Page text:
Gardening Laidback Gardener Tip of the Day Trees

Don’t Carve Initials on Tree Bark

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There’s nothing romantic about defacing a tree! Photo: bogitw, Pixabay

It just seems so romantic, doesn’t it? You’re in love, so you take your penknife and carve your initials and those of your beloved in the bark of a nearby tree, perhaps engraving a heart around it for more emphasis. Then you show her…

Well, if she’s the slightest bit of a tree hugger, she’ll probably slap you.

This isn’t the 1920s and people today have more respect for nature. Trees are not billboards designed to be written on, they’re living beings and you’d shouldn’t deface living beings. If you want to give yourself a tattoo, that’s your business, but tattooing someone else without their permission is just … wrong! And tree carvings are tree tattoos.

Doesn’t Carving Actually Hurt the Tree?

You may have heard that carving a tree can harm it, allowing in pathogens that can cause rot or even lead to its death. That’s the kind of slightly false information it really does little harm to let circulate, but let’s be honest here. In fact, carving letters into a tree probably won’t hurt it.

That kind of engraving (quite unlike stripping a tree of its bark: that will kill it!) rarely goes deep enough to do any serious damage to the integrity of the tree itself. Sure, there’s a risk the wound could become infected with pathogens, but it’s very, very slight. In general, the tree will compartmentalize the wound and it will heal over. The initials that remain visible are essentially scar tissue, permanent scar tissue.

What tree carving does do is destroy the tree’s beauty for others … for as long as it lives. Unlike graffiti that can often be removed or covered over, tree wounds are permanent. There’s nothing you can do to erase them.

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One carving often others to also leave their mark! Photo:, Wikimedia Commons

Also, seeing one tree with carved initials often encourages others to do the same … and repeated carving to the same tree is much more likely to eventually lead to some sort of invasive fungus or microbe attacking it. Certainly, multiplying carvings will seriously degrade the tree’s appearance!

Private Property

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A tree is usually either private property or belongs to the community. Defacing it is illegal.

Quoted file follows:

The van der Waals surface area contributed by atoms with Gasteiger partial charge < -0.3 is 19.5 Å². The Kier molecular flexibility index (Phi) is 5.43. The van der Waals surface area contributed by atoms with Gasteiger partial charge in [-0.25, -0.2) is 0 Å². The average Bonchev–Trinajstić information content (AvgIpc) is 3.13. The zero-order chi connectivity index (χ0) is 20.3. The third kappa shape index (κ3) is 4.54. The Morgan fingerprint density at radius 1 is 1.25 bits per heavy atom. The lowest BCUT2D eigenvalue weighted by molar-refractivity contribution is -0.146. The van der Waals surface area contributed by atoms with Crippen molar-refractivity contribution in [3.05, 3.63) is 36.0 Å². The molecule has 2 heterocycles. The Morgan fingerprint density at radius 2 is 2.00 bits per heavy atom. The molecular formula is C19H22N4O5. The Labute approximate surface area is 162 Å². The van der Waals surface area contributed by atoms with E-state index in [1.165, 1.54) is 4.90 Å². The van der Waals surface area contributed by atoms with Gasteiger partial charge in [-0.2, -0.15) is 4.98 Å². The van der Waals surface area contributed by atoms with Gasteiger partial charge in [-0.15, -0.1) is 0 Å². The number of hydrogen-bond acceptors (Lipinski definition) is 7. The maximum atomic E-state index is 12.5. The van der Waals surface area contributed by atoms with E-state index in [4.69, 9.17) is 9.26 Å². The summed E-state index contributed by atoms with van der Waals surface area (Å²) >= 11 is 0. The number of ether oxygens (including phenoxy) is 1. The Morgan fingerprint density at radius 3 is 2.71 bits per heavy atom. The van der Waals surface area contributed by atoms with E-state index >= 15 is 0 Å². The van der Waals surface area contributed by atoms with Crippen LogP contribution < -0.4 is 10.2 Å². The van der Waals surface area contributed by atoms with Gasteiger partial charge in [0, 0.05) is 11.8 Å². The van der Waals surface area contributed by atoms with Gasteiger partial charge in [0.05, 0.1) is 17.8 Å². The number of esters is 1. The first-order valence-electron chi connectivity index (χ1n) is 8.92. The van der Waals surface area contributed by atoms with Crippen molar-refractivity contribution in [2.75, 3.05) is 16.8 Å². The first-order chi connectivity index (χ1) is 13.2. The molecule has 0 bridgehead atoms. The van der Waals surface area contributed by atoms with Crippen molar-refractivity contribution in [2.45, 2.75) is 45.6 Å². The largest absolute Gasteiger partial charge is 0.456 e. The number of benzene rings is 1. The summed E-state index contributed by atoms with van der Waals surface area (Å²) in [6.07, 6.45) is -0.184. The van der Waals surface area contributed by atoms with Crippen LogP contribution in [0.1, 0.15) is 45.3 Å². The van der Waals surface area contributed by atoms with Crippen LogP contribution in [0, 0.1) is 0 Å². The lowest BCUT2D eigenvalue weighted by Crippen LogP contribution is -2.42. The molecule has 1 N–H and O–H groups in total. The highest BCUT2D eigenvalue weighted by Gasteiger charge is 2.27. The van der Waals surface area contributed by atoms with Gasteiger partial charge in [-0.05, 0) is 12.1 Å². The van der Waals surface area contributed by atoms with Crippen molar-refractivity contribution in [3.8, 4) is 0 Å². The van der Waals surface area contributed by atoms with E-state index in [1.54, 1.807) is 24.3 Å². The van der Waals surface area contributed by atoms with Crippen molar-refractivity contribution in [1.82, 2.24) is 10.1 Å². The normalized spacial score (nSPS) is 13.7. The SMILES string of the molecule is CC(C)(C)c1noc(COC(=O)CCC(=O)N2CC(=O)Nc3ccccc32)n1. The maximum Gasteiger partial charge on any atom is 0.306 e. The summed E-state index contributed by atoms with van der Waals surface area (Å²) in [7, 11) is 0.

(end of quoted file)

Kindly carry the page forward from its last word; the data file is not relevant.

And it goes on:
Remember that tree probably belongs to someone. Either the owner of the lot on which it grows or, if it’s in a public place, the community. Would you want someone carving their initials on your car? Or on your arm? It’s the same thing!

And yes, you could be arrested. I don’t know that there is any specific law against carving initials in a tree, but there are against vandalism. And that’s what carving initials in a tree is.

Sad Story

What brought on this article was a sad situation that occurred just last week. I was touring a public garden with the manager and a small group when we came across initials freshly carved on a tree. You should have seen the look of shock on the guy’s face. He didn’t say anything, but I could tell he was both furious and embarrassed. You could feel the others in the group were equally shocked. “Horrible!” muttered one woman, but otherwise no one actually spoke up. We’d didn’t have to. When something is wrong, it’s simply wrong.

The tour went on… but in a subdued manner.

A Better Memorial

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Show your love by planting a tree! Photo: Graphicstock

Do you want to memorialize your new love? Why not plant a tree in her name rather than destroy another tree’s appearance. That way everybody wins!20170820B bogitw, Pixabay

7 comments on “Don’t Carve Initials on Tree Bark

  1. Pingback: Will carving into a tree kill it? Explained by FAQGuide

  2. I think you may want to do further research as to the serious harm caused by carving on tree trunks–especially American beech. The harm may not be immediate, but it measurably can shorten the life of a tree. Here’s a link for starters:
    But thanks for raising awareness for protecting and not maiming trees.

  3. Thanks for the article! It’s made me think more deeply about whether this is wrong. Certainly, it’s selfish and wrong to do this to a tree that doesn’t belong to you or that belongs to the public. However, I’m not sure that it would be wrong to do this to a tree on your own property. I do think you’re on to something in the sense that, as humans, our vanity leads us to want to leave our mark in ways that are, essentially, shallow and self-centered. True love probably doesn’t need to be shouted from the treetops.

  4. Wow… This post is so ridiculous I have interest in the rest of your blog. Seriously?

    I’ve never seen initials in a tree and thought it was anything other than beautiful.

  5. Very nice post, thank you for encouraging respect for the beauty & ownership of trees this way. I heartily agree!

  6. You have to be kidding me. The world has gone insane. “Being”. Don’t you have tree psychologists to help them deal with their scars?

    • Jennifer Bolan

      Did you know that when a tree gets a “wound” it can cause enough damage to compromise it’s health? It leaves them open to pests and diseases. What seems harmless and romantic is dangerous to the tree.

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